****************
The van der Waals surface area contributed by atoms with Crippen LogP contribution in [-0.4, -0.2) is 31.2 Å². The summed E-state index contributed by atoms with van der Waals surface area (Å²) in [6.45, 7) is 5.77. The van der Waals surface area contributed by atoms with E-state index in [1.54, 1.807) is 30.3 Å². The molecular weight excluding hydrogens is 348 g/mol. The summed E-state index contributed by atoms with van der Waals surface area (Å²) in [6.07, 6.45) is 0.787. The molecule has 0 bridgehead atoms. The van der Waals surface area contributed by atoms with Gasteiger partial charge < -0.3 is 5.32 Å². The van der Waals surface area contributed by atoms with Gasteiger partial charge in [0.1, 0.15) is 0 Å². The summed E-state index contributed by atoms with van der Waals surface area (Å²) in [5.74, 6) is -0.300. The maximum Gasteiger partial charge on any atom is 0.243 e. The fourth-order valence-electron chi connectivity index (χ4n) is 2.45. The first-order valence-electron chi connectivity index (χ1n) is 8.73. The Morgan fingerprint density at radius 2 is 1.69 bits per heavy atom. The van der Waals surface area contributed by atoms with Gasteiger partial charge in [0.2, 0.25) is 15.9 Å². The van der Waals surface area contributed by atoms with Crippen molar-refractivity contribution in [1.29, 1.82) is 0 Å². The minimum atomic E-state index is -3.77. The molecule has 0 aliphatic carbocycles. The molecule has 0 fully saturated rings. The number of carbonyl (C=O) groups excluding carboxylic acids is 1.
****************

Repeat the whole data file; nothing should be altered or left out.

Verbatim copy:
The van der Waals surface area contributed by atoms with Crippen LogP contribution in [-0.4, -0.2) is 31.2 Å². The summed E-state index contributed by atoms with van der Waals surface area (Å²) in [6.45, 7) is 5.77. The van der Waals surface area contributed by atoms with E-state index in [1.54, 1.807) is 30.3 Å². The molecular weight excluding hydrogens is 348 g/mol. The summed E-state index contributed by atoms with van der Waals surface area (Å²) in [6.07, 6.45) is 0.787. The molecule has 0 bridgehead atoms. The van der Waals surface area contributed by atoms with Gasteiger partial charge < -0.3 is 5.32 Å². The van der Waals surface area contributed by atoms with Gasteiger partial charge in [0.1, 0.15) is 0 Å². The summed E-state index contributed by atoms with van der Waals surface area (Å²) in [5.74, 6) is -0.300. The maximum Gasteiger partial charge on any atom is 0.243 e. The fourth-order valence-electron chi connectivity index (χ4n) is 2.45. The first-order valence-electron chi connectivity index (χ1n) is 8.73. The Morgan fingerprint density at radius 2 is 1.69 bits per heavy atom. The van der Waals surface area contributed by atoms with Gasteiger partial charge in [0.2, 0.25) is 15.9 Å². The van der Waals surface area contributed by atoms with Crippen molar-refractivity contribution in [1.29, 1.82) is 0 Å². The minimum atomic E-state index is -3.77. The molecule has 0 aliphatic carbocycles. The molecule has 0 fully saturated rings. The number of carbonyl (C=O) groups excluding carboxylic acids is 1.